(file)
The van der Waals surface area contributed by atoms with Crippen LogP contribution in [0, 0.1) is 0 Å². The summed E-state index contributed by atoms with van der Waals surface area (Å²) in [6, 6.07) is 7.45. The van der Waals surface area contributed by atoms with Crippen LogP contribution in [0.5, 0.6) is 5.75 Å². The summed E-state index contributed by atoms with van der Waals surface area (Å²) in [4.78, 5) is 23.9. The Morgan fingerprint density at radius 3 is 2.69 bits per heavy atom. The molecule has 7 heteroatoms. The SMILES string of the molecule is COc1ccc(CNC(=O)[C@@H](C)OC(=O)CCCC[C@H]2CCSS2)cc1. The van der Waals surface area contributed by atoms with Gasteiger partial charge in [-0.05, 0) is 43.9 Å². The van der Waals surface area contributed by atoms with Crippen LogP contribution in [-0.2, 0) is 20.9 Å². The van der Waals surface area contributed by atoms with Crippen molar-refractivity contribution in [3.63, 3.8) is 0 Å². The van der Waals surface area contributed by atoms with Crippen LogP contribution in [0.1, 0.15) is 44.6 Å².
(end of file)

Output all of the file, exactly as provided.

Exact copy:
The van der Waals surface area contributed by atoms with Crippen LogP contribution in [0, 0.1) is 0 Å². The summed E-state index contributed by atoms with van der Waals surface area (Å²) in [6, 6.07) is 7.45. The van der Waals surface area contributed by atoms with Crippen LogP contribution in [0.5, 0.6) is 5.75 Å². The summed E-state index contributed by atoms with van der Waals surface area (Å²) in [4.78, 5) is 23.9. The Morgan fingerprint density at radius 3 is 2.69 bits per heavy atom. The molecule has 7 heteroatoms. The SMILES string of the molecule is COc1ccc(CNC(=O)[C@@H](C)OC(=O)CCCC[C@H]2CCSS2)cc1. The van der Waals surface area contributed by atoms with Gasteiger partial charge in [-0.05, 0) is 43.9 Å². The van der Waals surface area contributed by atoms with Crippen LogP contribution in [-0.2, 0) is 20.9 Å². The van der Waals surface area contributed by atoms with Crippen molar-refractivity contribution in [3.63, 3.8) is 0 Å². The van der Waals surface area contributed by atoms with Crippen LogP contribution in [0.1, 0.15) is 44.6 Å².